Date of Award
Bachelor of Science (BS)
College of Science
The aim of the current study was to examine how media influences cognitions and emotions. It was hypothesized that those who viewed a media report on suicide would have higher levels of death thought accessibility, while also displaying a more negative mood. Gender differences were also considered. The study consisted of 71 participants, predominantly White (84.5%) with an average age of 19.93 (SD = 5.41). The design of the study was experimental in nature. Participants viewed either a neutral news report or a news report on suicide. After reading, participants completed a word completion task to measure death thought accessibility (Greenburg, Pyszczynski, Solomon, Simon, & Breus, 1994), and the Positive and Negative Affect Schedule (PANAS; Watson, Clark, & Tellegen, 1988). There was no significant evidence that media reports on suicide influence death thought accessibility or mood. Thus, further studies on long-term effects should be conducted to further explore terror management theory and depressive symptoms.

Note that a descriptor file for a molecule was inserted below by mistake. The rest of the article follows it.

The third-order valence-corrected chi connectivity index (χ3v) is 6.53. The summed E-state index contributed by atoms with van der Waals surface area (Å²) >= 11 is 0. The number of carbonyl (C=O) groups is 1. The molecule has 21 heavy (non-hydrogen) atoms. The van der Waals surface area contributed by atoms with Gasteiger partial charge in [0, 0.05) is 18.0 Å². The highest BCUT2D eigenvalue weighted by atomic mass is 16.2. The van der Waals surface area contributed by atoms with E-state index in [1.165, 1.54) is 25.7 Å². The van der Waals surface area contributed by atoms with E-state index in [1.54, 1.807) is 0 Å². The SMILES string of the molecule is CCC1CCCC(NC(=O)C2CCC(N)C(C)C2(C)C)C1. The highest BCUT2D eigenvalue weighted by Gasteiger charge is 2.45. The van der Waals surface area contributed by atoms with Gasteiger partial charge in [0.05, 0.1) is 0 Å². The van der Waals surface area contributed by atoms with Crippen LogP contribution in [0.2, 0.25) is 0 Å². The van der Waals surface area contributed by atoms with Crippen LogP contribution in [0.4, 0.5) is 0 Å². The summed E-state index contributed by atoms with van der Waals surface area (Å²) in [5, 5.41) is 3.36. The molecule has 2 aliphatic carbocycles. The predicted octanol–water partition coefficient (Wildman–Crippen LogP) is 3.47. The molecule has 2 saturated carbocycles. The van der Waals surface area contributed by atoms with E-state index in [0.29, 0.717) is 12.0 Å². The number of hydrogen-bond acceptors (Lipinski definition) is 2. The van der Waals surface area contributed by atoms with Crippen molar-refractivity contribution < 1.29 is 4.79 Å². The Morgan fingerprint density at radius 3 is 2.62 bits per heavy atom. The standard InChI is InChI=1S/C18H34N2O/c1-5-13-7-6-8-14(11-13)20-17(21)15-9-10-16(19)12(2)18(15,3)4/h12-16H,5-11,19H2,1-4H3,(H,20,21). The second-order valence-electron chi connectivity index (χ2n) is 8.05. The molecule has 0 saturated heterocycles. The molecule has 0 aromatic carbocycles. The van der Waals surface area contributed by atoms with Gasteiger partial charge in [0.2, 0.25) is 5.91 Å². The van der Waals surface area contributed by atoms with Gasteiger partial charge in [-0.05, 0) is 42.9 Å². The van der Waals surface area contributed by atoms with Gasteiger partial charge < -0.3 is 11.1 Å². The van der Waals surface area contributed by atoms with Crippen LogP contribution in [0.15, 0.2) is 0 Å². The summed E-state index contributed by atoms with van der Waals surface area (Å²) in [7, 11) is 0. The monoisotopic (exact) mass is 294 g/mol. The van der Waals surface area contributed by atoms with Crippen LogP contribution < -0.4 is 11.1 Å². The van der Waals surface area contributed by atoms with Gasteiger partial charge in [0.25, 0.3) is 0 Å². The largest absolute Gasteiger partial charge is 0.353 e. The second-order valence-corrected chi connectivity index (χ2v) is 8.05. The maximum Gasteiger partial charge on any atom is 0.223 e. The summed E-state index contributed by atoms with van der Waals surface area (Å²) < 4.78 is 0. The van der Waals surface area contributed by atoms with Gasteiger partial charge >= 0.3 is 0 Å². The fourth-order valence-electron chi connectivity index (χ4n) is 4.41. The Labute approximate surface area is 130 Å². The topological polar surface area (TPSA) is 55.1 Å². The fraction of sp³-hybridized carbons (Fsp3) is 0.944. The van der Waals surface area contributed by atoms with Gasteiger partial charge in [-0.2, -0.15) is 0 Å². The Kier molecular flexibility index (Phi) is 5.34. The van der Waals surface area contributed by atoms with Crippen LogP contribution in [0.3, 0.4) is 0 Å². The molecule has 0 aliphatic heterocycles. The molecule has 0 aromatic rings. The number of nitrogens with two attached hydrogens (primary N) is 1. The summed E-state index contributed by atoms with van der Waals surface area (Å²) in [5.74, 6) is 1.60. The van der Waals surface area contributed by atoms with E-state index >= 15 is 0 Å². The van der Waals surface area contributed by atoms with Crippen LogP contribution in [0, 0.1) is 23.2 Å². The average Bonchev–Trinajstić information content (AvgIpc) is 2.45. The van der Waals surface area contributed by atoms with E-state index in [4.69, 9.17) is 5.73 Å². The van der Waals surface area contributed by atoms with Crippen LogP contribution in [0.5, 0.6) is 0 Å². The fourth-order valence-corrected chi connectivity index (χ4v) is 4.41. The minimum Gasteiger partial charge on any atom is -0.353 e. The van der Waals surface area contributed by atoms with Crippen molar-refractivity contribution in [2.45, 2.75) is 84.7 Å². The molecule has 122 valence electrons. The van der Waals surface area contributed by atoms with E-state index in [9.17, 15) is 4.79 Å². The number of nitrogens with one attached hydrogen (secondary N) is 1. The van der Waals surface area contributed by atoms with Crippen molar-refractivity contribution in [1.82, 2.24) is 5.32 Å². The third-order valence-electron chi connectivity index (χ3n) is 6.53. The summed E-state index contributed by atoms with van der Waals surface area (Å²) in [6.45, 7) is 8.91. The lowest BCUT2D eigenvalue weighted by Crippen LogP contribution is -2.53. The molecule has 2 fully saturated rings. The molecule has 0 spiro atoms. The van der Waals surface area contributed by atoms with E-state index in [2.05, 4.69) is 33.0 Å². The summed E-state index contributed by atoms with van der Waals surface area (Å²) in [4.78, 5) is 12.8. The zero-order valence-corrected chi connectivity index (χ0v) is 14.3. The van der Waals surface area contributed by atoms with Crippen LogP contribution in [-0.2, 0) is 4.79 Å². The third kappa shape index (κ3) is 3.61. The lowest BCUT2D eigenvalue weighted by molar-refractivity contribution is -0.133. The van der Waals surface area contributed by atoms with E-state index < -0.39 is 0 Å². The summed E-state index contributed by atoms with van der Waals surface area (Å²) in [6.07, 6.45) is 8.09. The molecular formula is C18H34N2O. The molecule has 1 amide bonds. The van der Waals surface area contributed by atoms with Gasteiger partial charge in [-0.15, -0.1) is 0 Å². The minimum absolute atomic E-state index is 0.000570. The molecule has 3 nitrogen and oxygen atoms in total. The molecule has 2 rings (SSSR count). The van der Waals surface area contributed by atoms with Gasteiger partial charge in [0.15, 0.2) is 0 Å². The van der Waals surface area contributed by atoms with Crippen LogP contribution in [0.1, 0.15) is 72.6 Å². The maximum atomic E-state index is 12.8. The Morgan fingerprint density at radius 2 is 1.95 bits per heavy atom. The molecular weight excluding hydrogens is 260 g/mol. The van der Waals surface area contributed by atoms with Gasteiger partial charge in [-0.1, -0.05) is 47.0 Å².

Stephens, Kallie R. and Terranova, Andrew, "The Influence of Publicized Suicides on Depressive Symptoms" (2019). Honors Theses. 350.
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